Reps. Greg Walden (R-Ore.) and Doc Hastings (R-Wash.) led a meeting Wednesday with top officials at the Food and Drug Administration, including Deputy Commissioner Mike Taylor, to voice continued concerns about draft water quality rules that could put many farmers out of business in the Northwest and nationwide.
The FDA agreed to work to address concerns of growers, and to provide an additional opportunity for farmers to give input prior to the rules being finalized.
“Common-sense rules will make sure our food is safe without driving Oregon farmers out of business. I am pleased that the FDA has agreed to allow another opportunity for grower input before finalizing the rules and will work to address their concerns about why they are unworkable as currently drafted,” Walden said.
“They have also agreed to take a look at new scientific research I received at OSU’s experiment station in Malheur County last week. This evidence-based research is very helpful in showing that the rules as currently drafted just don’t make any sense.”
“The current proposed one-size-fits-all food safety regulations are simply unworkable in areas like Central Washington that rely on open ditch irrigation. It only makes sense that the FDA take into account the different ways produce – including apples, pears, and cherries – is grown and harvested,” Hastings said.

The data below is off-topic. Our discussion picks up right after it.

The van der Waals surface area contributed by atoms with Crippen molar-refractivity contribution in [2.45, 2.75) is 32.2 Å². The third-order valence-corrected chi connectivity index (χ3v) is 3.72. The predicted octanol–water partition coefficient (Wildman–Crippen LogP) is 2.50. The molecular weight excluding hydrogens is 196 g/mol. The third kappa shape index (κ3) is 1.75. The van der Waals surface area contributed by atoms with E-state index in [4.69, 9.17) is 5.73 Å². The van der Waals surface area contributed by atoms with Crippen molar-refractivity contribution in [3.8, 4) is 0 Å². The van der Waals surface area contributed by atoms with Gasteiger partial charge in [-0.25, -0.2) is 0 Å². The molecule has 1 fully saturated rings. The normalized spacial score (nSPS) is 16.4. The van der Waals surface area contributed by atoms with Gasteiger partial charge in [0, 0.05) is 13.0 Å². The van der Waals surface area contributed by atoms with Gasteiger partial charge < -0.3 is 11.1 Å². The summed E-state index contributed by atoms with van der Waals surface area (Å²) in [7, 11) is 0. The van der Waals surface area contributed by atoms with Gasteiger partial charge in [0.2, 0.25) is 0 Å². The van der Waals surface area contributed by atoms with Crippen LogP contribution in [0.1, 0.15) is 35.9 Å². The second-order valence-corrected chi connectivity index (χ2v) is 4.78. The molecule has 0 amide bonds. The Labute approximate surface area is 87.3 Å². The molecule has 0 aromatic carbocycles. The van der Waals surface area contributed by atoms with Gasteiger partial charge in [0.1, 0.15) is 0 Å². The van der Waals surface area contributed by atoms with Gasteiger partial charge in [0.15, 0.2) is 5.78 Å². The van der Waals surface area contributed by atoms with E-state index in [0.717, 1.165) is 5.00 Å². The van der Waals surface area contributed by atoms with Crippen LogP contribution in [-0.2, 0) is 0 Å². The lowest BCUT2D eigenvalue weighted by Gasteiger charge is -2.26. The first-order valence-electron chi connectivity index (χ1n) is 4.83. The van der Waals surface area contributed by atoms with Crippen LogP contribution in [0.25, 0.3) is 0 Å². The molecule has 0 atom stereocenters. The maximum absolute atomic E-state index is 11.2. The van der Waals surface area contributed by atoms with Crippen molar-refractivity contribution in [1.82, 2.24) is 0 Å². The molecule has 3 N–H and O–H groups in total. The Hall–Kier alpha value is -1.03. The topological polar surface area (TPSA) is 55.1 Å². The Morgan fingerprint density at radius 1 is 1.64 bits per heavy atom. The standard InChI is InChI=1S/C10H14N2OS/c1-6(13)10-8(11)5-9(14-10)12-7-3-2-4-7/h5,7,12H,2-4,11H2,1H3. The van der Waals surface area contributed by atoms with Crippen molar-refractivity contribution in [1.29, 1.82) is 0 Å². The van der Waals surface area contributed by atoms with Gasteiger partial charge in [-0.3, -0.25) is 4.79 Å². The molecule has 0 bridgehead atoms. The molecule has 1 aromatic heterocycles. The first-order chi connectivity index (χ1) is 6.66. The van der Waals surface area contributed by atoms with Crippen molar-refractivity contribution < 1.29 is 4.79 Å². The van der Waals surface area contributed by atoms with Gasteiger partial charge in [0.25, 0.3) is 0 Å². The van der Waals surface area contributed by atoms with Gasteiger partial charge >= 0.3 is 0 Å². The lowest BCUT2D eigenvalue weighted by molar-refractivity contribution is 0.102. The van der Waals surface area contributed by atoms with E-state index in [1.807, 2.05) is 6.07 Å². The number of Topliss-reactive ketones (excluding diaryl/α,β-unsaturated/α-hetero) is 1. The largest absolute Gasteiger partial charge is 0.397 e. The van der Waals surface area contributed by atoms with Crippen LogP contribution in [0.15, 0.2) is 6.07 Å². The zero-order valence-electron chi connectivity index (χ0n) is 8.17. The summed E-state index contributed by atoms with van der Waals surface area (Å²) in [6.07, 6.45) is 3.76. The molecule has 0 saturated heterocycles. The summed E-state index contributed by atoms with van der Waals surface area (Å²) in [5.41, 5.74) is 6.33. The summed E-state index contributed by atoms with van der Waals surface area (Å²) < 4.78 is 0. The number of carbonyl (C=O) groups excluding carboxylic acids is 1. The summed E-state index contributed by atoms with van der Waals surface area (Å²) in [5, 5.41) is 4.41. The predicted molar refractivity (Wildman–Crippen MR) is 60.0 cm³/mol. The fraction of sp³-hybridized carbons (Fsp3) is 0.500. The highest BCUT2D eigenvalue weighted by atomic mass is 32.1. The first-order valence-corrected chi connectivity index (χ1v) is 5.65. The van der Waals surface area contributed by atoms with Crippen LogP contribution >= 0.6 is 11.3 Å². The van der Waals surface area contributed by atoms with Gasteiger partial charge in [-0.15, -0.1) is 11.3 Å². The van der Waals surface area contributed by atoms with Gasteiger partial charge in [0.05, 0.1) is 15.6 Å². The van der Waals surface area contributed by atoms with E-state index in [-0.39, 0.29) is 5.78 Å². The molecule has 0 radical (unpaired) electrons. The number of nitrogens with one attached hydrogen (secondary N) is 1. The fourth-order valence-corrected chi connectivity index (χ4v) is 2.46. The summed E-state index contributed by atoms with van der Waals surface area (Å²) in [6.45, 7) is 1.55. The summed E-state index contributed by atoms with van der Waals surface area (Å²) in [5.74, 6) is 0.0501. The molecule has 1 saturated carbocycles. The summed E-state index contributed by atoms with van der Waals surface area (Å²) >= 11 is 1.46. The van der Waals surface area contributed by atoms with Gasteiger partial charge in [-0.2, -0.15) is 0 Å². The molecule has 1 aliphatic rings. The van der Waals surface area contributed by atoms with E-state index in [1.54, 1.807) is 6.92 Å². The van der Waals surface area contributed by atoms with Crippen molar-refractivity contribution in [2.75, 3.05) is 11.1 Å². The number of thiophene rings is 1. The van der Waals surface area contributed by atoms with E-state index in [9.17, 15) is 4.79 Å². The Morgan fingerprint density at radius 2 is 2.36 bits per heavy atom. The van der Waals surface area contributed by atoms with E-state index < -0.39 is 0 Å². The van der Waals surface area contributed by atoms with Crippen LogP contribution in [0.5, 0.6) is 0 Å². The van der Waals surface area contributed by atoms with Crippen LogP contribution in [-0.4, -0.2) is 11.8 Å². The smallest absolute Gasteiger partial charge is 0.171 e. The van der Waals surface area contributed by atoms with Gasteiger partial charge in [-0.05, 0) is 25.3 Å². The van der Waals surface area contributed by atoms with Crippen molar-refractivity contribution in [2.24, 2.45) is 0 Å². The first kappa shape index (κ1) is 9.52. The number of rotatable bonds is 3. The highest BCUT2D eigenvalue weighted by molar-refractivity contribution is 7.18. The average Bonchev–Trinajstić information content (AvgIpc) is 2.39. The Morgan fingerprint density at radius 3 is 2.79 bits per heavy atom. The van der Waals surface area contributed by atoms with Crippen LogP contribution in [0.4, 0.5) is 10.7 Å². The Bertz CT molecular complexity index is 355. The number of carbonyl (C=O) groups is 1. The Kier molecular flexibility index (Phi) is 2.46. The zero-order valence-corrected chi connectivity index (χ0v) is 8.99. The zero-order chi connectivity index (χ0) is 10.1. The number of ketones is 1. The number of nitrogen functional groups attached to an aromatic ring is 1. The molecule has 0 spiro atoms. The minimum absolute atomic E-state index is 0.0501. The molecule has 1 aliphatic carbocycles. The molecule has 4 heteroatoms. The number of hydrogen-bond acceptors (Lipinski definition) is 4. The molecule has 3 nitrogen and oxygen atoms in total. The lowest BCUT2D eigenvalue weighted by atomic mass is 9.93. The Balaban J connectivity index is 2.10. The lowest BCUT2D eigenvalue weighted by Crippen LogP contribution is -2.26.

“I look forward to working with the FDA to address the significant flaws that our growers have raised during the public comment period, and I am pleased that Deputy Commissioner Taylor pledged to provide growers another opportunity to provide input before any final rule is implemented.”
Members of Congress originally met with the FDA in July to voice concerns they had heard from fruit and vegetable growers, including onion growers in eastern Oregon and apple growers in eastern Washington. Since then, the FDA officials traveled to the Pacific Northwest to hear from farmers first-hand.
The public comment period for the current draft of the rules ends on Friday. Any revision of the draft rules will likely become available after the first of the year.
The FDA delegation was led by Mr. Mike Taylor, Deputy Commissioner for Foods and Veterinary Medicine. Other members of Congress present included Michigan Representatives Dan Benishek and Bill Huizenga.
Last Thursday, Walden met with researchers and onion growers at OSU’s Malheur County Experiment Station to learn about their research into the scientific basis of the food safety rules the FDA is developing.
For example, according to the research conducted at the station, dry bulb onions grown in eastern Oregon pose no risk of E. coli contamination. Walden presented that research to the FDA during the meeting today.
Many farmers have pointed out that the proposed rule lacks common sense and a crop-specific approach, resulting in many of the proposed provisions being unworkable for growers.
Walden, Hastings, and other members of Congress have heard from growers who are worried that grouping over 200 crops together in one category fails to account for differing risk profiles and production practices, which has led to the proposed requirements that may be unworkable or unnecessary for particular crops.